The Washington Post has a front page story Sunday morning by Greg Jaffe, “In limbo over ‘don’t ask don’t tell’ (link).; Subtle changes taking place throughout the military ahead of expected repeal.” This time, when a soldier in Baghdad was outed, essentially nothing happened. (Although that had been the case in the early 1990s with Petty Officer Keith Meinhold until his case was “politicized.”) The article also gets into issues like whether chaplains will have difficulties with their home denominations if they can’t preach that homosexuality is sin according to their denominations (hint: many protestant denominations, even Baptists, have “liberal” and “conservative” wings).

The Metro section of the Post Sunday has a lead article by Tim Craig, “Gays aim to retain political power: activists eye D.C. elections; marriage-law victory energizes agenda.” Piddle, twiddle, and resolve!

Last picture: A Stephen Strasburg look-alike (really two of them) floated around Pride while the real Stephen Strasburg escaped from David Letterman and was winning his game Sunday pitching against the Indians in Cleveland. How many people could pitch 100-mph fastballs if given a chance?

Saturday, June 12, 2010

DC Pride parade seems to be the longest ever

The thunderstorms wrapped around the DC heat island, allowing one of the longest Gay Pride parades ever in Washington DC tonight. They didn’t all arrive at their final resting place until after a Hurry Sundown at 9:15 or so. I saw only one float that mentioned “don’t ask don’t tell”; there were more church groups than ever before, including the Clarendon Presbyterian Church in Arlington, which I have attended.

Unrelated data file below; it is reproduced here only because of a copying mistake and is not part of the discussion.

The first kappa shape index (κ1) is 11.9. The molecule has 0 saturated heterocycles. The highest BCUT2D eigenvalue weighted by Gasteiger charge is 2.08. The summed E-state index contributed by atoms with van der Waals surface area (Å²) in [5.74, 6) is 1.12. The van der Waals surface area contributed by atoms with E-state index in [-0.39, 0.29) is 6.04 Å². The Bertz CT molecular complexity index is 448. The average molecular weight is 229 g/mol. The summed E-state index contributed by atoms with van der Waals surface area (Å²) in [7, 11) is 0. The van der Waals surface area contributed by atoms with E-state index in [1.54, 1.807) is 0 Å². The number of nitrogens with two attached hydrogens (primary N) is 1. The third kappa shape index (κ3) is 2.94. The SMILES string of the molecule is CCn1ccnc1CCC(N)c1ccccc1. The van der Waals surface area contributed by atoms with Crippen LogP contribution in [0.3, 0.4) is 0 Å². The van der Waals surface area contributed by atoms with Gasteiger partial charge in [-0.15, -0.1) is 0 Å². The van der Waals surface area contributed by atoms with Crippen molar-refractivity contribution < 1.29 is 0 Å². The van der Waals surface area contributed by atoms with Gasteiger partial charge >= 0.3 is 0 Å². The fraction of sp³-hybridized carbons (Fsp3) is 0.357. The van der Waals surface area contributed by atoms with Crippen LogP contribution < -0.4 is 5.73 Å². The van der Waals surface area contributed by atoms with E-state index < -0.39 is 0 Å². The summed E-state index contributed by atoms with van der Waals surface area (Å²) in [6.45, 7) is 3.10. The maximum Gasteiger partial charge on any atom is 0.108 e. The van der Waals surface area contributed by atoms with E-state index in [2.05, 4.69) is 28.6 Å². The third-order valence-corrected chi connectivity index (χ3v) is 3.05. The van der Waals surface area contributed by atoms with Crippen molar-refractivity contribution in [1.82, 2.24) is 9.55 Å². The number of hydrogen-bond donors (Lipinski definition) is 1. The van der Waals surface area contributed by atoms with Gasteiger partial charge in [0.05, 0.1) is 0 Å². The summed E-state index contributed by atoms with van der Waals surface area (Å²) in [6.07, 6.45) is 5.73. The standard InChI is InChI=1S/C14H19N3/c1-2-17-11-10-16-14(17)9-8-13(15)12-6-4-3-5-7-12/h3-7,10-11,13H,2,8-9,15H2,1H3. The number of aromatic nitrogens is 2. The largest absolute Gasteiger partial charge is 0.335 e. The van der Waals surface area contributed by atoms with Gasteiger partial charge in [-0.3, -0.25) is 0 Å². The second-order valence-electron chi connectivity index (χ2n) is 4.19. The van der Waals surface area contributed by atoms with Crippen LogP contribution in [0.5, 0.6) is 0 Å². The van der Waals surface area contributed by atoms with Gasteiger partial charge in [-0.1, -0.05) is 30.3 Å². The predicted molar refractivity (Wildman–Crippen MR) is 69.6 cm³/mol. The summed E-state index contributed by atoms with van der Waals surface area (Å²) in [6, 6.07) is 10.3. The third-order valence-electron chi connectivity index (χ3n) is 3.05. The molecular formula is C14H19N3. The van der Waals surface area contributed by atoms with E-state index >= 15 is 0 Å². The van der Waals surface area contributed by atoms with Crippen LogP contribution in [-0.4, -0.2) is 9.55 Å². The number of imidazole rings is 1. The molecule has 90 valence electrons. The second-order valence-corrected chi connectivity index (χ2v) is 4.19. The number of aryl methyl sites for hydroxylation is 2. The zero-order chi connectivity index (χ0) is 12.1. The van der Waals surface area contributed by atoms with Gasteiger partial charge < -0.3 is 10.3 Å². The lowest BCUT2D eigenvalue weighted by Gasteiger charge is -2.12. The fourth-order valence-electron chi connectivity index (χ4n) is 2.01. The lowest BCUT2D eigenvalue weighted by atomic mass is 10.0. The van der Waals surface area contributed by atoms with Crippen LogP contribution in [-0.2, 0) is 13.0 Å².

JR’s had its usual block party (draft beer just $4), which seemed to break up earlier; the Cobalt was packed by 10:30; on Pride night it gets started earlier. This time men and women were in rough balance (since Cobalt has been doing women’s dances on Saturday nights).

The total count of people who “got it”: 7 (that’s a private matter, so I publish it).

The City did well, having just cleared out a World Cup rally at Dupont Circle hours before.

Oh, I see that I'm supposed to call this event "Capital Pride"!

Sunday, with PrideFest, it will be back to politics.

On DC Pride 2010 weekend, negative ruminations growl; Pelosi wants to hold ENDA to after repeal of DADT

The Washington Post, in a quasi-libertarian (or perhaps “lbertarianesque”) mood, has supported controversial and conservative Virginia attorney general Kenneth Cuccinelli in not joining 48 other states in a lawsuit against the Westboro Baptist Church in Topeka, KS for a demonstration at a soldier’s funerl, brought by the family of the soldier. The demonstrations, which the Post does call loathsome, are supposedly in response to the idea that gays serve in the US military and that the US tolerates homosexuality. The Post writes “The sensible way to deal with Mr. Phelps and his followers is by using the same regulations the authorities generally use to contain other obnoxious groups of protesters -- racists, neo-Nazis, skinheads. Keep them at a distance from which they cannot disrupt their targets, provide adequate police presence to deter violence, and let them spew.” The link for the editorial is here.

On the “negative” side, the Alliance Defense Fund, in conjunction with the “Family Research Council” says it has sent a letter claiming that repealing “don’t ask don’t tell” will affect the religious liberty of servicemembers (here ) (there’s a link to a PDF of a letter in February to President Obama). Everything said here sounds like red herrings: no soldier will be expected to participate in ceremonies contrary to his religious beliefs just because DADT is repealed.